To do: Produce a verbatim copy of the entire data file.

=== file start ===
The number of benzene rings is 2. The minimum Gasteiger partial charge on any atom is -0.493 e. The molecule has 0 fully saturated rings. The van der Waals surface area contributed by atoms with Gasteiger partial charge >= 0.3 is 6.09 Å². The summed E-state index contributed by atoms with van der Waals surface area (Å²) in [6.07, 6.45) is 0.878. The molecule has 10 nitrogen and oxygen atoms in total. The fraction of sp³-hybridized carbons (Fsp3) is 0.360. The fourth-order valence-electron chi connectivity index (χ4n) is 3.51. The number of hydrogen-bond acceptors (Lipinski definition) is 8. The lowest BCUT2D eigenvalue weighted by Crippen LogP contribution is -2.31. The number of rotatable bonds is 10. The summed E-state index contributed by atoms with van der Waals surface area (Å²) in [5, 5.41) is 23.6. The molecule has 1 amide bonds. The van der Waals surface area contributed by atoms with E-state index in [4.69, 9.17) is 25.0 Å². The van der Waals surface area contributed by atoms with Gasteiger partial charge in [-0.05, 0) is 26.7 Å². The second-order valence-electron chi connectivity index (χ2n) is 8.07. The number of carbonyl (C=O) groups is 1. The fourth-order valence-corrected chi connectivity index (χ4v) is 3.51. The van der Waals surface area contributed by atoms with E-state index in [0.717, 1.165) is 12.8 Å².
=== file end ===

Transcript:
The number of benzene rings is 2. The minimum Gasteiger partial charge on any atom is -0.493 e. The molecule has 0 fully saturated rings. The van der Waals surface area contributed by atoms with Gasteiger partial charge >= 0.3 is 6.09 Å². The summed E-state index contributed by atoms with van der Waals surface area (Å²) in [6.07, 6.45) is 0.878. The molecule has 10 nitrogen and oxygen atoms in total. The fraction of sp³-hybridized carbons (Fsp3) is 0.360. The fourth-order valence-electron chi connectivity index (χ4n) is 3.51. The number of hydrogen-bond acceptors (Lipinski definition) is 8. The lowest BCUT2D eigenvalue weighted by Crippen LogP contribution is -2.31. The number of rotatable bonds is 10. The summed E-state index contributed by atoms with van der Waals surface area (Å²) in [5, 5.41) is 23.6. The molecule has 1 amide bonds. The van der Waals surface area contributed by atoms with E-state index in [4.69, 9.17) is 25.0 Å². The van der Waals surface area contributed by atoms with Gasteiger partial charge in [-0.05, 0) is 26.7 Å². The second-order valence-electron chi connectivity index (χ2n) is 8.07. The number of carbonyl (C=O) groups is 1. The fourth-order valence-corrected chi connectivity index (χ4v) is 3.51. The van der Waals surface area contributed by atoms with E-state index in [0.717, 1.165) is 12.8 Å².